Hindman Man Sentenced to 120 Months for Armed Methamphetamine Trafficking
PIKEVILLE, Ky. - A Hindman, Kentucky man, Gary Amburgey, 46, was sentenced to 120 months in federal prison on Monday, by U.S. District Judge Robert Wier, for conspiracy to distribute 50 grams or more of methamphetamine and possession of a firearm in furtherance of drug trafficking.
According to his plea agreement, Amburgey admitted that, from December 2018 through February 2019, he conspired with others to distribute 50 grams or more of methamphetamine. Specifically, Amburgey admitted that, through an agreement, he obtained approximately five ounces of methamphetamine to distribute and that law enforcement searches uncovered more than 59 grams of methamphetamine, paraphernalia consistent with drug trafficking, a stolen handgun, and a semi-automatic assault rifle. Amburgey also admitted that he purchased a firearm to avoid being robbed, and he knew he was prohibited from possessing a firearm based on a prior felony conviction.
Amburgey pleaded guilty in February 2020.
Under federal law, Amburgey must serve 85 percent of his prison sentence and will be under the supervision of the U.S. Probation Office for four years, following his release.
Robert M. Duncan, Jr., United States Attorney for the Eastern District of Kentucky; Shawn Morrow, Special Agent in Charge, ATF Louisville Field Division; and Commissioner Rodney Brewer, Kentucky State Police, jointly announced the guilty plea.
The investigation was conducted by ATF and KSP. The United States was represented by Assistant U.S. Attorney Jason Parman.
This is another case prosecuted as part of the Department of Justice’s “Project Safe Neighborhoods” Program (PSN), which is a nationwide, crime reduction strategy aimed at decreasing violent crime in communities. It involves a comprehensive approach to public safety — one that includes investigating and prosecuting crimes, along with prevention and reentry efforts. In the Eastern District of Kentucky, U.S. Attorney Robert Duncan Jr., coordinates PSN efforts in cooperation with various federal, state, and local law enforcement officials.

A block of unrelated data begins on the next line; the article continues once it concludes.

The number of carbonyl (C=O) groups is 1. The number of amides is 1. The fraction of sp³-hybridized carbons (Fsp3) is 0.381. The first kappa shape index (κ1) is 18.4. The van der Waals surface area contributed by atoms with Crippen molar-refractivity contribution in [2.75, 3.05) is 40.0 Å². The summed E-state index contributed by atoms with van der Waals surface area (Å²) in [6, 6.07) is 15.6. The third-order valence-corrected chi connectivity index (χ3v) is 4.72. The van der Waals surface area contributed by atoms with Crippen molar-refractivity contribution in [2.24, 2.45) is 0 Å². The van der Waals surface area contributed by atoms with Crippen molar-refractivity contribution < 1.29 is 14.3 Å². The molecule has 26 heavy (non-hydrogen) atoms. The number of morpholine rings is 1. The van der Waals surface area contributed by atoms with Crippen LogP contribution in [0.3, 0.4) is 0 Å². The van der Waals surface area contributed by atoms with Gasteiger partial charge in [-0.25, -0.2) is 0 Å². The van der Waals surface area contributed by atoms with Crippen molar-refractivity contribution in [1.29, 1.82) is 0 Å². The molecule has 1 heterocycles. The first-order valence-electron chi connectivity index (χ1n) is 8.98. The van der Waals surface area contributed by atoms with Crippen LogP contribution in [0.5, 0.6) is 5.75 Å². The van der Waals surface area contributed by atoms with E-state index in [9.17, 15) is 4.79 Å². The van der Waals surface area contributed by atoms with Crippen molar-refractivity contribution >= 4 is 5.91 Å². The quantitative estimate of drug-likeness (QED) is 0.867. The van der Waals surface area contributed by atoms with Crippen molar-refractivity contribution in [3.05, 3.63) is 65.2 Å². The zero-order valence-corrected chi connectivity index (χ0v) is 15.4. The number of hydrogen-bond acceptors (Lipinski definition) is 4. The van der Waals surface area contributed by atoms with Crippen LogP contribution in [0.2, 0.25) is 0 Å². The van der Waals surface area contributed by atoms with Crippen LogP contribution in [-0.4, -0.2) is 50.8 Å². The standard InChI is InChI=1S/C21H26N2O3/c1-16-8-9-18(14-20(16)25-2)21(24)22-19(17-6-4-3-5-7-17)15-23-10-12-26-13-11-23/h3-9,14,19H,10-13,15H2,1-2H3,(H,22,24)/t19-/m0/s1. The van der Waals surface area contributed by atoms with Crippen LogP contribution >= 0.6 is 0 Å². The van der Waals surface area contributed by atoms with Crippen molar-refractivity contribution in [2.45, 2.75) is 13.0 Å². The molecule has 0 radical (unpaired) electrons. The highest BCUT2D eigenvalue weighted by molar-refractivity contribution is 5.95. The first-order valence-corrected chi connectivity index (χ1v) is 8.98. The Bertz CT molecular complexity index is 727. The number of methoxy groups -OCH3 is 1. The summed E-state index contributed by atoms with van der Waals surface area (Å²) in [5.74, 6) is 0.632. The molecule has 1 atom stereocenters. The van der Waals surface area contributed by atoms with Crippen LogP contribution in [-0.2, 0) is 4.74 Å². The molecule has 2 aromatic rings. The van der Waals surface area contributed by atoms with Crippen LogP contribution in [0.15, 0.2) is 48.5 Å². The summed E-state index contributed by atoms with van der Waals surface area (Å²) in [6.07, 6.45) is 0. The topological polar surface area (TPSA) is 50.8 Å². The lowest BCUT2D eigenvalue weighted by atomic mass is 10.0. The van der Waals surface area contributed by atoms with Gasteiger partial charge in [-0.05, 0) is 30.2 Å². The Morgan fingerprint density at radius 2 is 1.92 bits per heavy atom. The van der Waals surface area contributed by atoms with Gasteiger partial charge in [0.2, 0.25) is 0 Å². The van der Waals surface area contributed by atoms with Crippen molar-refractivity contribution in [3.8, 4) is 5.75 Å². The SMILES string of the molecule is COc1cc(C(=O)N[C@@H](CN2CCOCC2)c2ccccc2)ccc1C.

This case is part of Project Guardian, the Department of Justice’s signature initiative to reduce gun violence and enforce federal firearms laws. Initiated by the Attorney General in the fall of 2019, Project Guardian draws upon the Department’s past successful programs to reduce gun violence; enhances coordination of federal, state, local, and tribal authorities in investigating and prosecuting gun crimes; improves information-sharing by the Bureau of Alcohol, Tobacco, Firearms and Explosives when a prohibited individual attempts to purchase a firearm and is denied by the National Instant Criminal Background Check System (NICS), to include taking appropriate actions when a prospective purchaser is denied by the NICS for mental health reasons; and ensures that federal resources are directed at the criminals posing the greatest threat to our communities. Click here for more information about Project Guardian
The year 2020 marks the 150th anniversary of the Department of Justice. Learn more about the history of our agency at www.Justice.gov/Celebrating150Years.
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